Newsy Investigates: Delays And Fraud Fears At COVID-19 Test Sites
Authorities issue warnings about illegitimate coronavirus screening locations as omicron surges demand for tests.
Among those in line for a COVID test over the holidays was Jennifer Stewart, who was feeling sick in Houston. She was one of many unable to find an appointment to get tested.
"Those appointments are booked out a week and a half in advance," she said. "Which, for most people, that's useless."
Stewart finally came across a walk-up screening site she says seemed odd.
"The form I had filled out kind of looked like someone wrote it in Microsoft Word and didn't have any logos on it or anything," she said.
Stewart was desperate, so she went ahead and got swabbed.
"I was surprised that the testers weren't wearing any kind of protective clothing, which I thought was very strange," she said.
A small but growing number of Americans are filing complaints about COVID pop-up testing sites in peak demand as Omicron cases soar.
Georgia's attorney general is investigating a handful of potential testing scams.
In Sarasota, Florida, police are warning about "possible suspicious activity at a COVID testing site."
In Chicago, there have been reports of "missing results" from pop up locations.
And in suburban Saint Louis, authorities tell Newsy they're looking into two testing spots that appear to have been unauthorized.
Newsy went through the Better Business Bureau's scam tracker and did find a handful of reports about suspicious COVID test sites. But they say the bigger issue right now is legitimate sites taking far longer than advertised to deliver results, meaning in some cases people are waiting days and days to know if they're infectious.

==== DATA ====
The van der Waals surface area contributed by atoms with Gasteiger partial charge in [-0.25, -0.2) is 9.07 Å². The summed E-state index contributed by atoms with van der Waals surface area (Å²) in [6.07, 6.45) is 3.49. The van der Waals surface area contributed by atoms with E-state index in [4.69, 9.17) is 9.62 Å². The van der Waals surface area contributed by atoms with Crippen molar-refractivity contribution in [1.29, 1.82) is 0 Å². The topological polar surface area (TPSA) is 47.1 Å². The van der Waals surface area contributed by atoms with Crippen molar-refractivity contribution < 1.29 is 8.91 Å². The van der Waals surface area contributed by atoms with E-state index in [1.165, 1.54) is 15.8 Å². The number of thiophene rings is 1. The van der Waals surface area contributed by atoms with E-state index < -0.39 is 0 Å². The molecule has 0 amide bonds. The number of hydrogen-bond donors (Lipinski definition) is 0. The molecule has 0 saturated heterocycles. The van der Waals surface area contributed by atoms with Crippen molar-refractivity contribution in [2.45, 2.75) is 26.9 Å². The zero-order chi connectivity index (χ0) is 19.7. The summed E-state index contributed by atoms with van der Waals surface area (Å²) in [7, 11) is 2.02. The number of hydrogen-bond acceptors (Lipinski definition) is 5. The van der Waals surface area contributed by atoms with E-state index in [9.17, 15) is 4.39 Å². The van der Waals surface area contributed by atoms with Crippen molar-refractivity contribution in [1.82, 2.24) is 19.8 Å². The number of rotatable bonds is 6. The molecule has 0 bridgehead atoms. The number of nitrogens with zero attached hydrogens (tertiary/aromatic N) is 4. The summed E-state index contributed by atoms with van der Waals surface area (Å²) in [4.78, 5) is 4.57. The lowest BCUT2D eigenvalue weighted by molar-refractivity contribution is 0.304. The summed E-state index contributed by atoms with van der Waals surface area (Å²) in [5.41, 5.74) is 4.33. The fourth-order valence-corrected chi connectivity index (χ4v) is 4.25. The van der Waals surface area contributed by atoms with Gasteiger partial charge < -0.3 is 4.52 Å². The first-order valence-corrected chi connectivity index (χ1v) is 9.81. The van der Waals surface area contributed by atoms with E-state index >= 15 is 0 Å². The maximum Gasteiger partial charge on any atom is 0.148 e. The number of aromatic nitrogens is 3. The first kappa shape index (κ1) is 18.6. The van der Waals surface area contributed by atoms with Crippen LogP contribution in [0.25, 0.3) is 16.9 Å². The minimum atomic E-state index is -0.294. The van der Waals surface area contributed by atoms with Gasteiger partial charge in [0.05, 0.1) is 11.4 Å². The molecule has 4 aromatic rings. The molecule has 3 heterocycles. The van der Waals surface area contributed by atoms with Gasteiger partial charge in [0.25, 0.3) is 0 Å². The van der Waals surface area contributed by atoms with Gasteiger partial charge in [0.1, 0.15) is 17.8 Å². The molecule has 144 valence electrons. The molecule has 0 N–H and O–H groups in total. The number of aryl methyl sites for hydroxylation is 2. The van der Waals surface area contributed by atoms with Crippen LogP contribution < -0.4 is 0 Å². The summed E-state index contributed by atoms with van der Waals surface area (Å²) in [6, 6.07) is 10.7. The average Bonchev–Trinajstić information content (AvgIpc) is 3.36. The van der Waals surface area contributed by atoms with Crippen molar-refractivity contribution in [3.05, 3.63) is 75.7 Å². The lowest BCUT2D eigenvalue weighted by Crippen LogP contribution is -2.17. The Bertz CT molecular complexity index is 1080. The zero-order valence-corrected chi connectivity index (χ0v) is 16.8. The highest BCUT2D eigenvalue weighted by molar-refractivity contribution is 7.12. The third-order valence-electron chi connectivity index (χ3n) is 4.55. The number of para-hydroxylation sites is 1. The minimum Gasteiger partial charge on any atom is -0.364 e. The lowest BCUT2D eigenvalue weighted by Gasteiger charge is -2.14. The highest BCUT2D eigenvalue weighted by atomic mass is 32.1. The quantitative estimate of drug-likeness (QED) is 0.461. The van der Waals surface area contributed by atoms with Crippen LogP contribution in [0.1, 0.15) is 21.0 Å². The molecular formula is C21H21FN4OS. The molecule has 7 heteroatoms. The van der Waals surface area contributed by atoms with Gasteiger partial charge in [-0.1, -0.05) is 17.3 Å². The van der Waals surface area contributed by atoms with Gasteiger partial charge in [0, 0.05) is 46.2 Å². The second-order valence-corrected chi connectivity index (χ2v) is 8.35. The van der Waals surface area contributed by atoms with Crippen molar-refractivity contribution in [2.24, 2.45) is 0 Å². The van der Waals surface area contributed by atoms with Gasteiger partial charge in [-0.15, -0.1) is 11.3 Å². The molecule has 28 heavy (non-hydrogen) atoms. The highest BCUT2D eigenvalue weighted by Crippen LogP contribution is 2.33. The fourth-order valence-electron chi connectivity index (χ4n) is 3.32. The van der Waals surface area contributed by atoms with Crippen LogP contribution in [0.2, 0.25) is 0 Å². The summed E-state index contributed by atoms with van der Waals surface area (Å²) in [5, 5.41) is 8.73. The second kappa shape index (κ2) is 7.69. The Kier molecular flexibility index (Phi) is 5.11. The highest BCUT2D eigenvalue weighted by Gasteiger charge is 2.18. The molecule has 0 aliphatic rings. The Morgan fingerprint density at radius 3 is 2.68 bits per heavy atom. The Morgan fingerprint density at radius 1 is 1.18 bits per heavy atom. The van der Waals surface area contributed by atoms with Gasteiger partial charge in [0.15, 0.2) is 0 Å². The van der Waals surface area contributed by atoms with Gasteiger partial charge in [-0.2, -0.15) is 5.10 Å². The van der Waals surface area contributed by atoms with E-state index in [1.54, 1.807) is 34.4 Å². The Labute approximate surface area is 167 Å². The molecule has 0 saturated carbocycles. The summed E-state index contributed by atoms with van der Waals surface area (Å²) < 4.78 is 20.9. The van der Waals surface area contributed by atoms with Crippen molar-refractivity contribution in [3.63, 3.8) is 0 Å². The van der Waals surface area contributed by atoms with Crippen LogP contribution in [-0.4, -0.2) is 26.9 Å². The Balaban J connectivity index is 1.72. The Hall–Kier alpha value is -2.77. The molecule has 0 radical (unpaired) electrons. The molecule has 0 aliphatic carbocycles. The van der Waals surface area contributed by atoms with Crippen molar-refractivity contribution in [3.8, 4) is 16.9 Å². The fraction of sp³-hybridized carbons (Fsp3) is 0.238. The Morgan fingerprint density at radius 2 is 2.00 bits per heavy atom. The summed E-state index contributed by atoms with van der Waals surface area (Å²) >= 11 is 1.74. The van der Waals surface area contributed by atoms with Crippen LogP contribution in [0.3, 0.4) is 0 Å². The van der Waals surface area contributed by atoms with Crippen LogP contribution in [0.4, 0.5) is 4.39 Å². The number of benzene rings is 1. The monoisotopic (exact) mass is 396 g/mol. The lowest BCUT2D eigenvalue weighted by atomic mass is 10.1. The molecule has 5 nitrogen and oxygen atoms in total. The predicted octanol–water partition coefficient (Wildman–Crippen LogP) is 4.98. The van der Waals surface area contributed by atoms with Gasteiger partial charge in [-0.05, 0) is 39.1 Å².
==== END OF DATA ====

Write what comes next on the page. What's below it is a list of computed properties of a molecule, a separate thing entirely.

Claire Rosenzweig is the president and CEO of the BBB of Metropolitan New York.
She said: "Companies that might be established but are claiming that you're going to get your test results in a certain amount of time and lo and behold people are not getting them."
New York's attorney general is sending warning letters to several companies accusing them of misleading people about fast turn-around times when there are "wait times as long as eleven days."
"They're supposed to deliver on their promises," Rosenzweig said.
The Better Business Bureau recommends looking for COVID testing sites suggested by your doctor, or that are well reviewed online, will tell you the lab where your sample is going and who to contact if results take longer than promised.
In short, ask a bunch of questions.
"If they can't give you answers that give you a sense of comfort, walk away," Rosenzweig said. "There's going to be another test site somewhere."
As for Jennifer Stewart, the hospital name on the sign at her testing site, United Memorial Medical Center, never returned her calls or Newsy's calls.
After eight days, she finally got a result back — negative — but with wrong dates listed.
"Hopefully this can help someone else and they can know to be aware and to be careful," Stewart said.
Houston police say they've looked into reports of suspicious test sites in the city and found no evidence any are fraudulent.
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